below responds to Elizabeth Warren's recent claims that (modified slightly):
"There is nobody in this country who got rich on his own. Nobody. If Steve Jobs or Bill Gates created a new company like Apple or Microsoft out there — good for you guys.
But I want to be clear. You moved your iPods, iPhones, and Windows software products to market on the roads the rest of us paid for. You hired workers for Apple and Microsoft that the rest of us paid to educate. You were safe in your offices because of police forces and fire forces that the rest of us paid for. ... You built a computer business and it turned into something terrific or a great idea — God bless, keep a big hunk of it. But part of the underlying social contract is you take a hunk of that and pay forward for the next kid who comes along."
Here's George Will:
"Elizabeth Warren is a pyromaniac in a field of straw men: She refutes propositions no one asserts. Everyone knows that all striving occurs in a social context, so all attainments are conditioned by their context. This does not, however, entail a collectivist political agenda.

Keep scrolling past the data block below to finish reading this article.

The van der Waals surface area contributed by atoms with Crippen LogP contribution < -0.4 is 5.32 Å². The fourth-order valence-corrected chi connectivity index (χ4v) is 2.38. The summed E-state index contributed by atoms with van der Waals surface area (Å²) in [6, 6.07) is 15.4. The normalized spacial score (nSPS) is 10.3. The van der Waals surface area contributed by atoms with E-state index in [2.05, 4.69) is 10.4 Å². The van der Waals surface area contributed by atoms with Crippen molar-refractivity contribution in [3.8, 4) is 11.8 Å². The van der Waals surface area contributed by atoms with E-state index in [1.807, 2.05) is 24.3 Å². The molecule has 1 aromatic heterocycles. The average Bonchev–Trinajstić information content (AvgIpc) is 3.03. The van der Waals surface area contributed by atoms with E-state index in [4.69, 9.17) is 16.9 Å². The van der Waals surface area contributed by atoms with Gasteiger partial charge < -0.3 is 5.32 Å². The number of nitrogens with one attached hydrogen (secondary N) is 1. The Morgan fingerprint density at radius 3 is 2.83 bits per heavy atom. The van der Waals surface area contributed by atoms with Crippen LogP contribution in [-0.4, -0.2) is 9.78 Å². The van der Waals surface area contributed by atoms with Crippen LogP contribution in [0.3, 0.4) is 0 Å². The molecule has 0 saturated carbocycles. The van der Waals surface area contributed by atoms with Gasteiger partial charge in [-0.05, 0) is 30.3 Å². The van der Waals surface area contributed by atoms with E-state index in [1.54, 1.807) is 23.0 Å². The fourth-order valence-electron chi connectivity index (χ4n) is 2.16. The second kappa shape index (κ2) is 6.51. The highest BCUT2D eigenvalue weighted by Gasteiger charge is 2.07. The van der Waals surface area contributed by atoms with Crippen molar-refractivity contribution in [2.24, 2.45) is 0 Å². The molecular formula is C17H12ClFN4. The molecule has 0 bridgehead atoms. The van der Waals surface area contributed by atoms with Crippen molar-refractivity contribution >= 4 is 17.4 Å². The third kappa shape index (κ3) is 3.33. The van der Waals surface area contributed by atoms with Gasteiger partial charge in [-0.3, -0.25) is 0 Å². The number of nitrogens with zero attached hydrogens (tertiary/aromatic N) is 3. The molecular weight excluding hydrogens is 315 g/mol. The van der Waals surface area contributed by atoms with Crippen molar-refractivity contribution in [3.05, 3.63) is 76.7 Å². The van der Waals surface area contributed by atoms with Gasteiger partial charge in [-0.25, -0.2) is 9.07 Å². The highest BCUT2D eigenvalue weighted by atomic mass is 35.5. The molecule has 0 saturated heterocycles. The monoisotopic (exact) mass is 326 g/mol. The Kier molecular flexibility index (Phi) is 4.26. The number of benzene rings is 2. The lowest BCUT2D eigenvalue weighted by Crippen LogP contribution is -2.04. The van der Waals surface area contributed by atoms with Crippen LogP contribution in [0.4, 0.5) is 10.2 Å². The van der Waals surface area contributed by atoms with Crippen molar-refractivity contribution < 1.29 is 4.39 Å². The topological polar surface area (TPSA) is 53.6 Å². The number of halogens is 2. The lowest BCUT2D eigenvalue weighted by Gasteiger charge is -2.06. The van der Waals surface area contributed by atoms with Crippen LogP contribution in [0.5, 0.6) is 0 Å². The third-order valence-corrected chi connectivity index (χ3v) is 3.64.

Such an agenda's premise is that individualism is a chimera, that any individual's achievements (like Steve Jobs) should be considered entirely derivative from society, so the achievements need not be treated as belonging to the individual. Society is entitled to socialize — i.e., conscript — whatever portion it considers its share. It may, as an optional act of political grace, allow the individual (like Steve Jobs) the remainder of what is misleadingly called the individual's possession.
The collectivist agenda is antithetical to America's premise, which is: Government — including such public goods as roads, schools and police — is instituted to facilitate individual striving, aka the pursuit of happiness.
Society — hundreds of millions of people making billions of decisions daily — is a marvel of spontaneous order among individuals in voluntary cooperation. Government facilitates this cooperation with roads, schools, police, etc. — and by getting out of its way. This is a sensible, dynamic, prosperous society's "underlying social contract."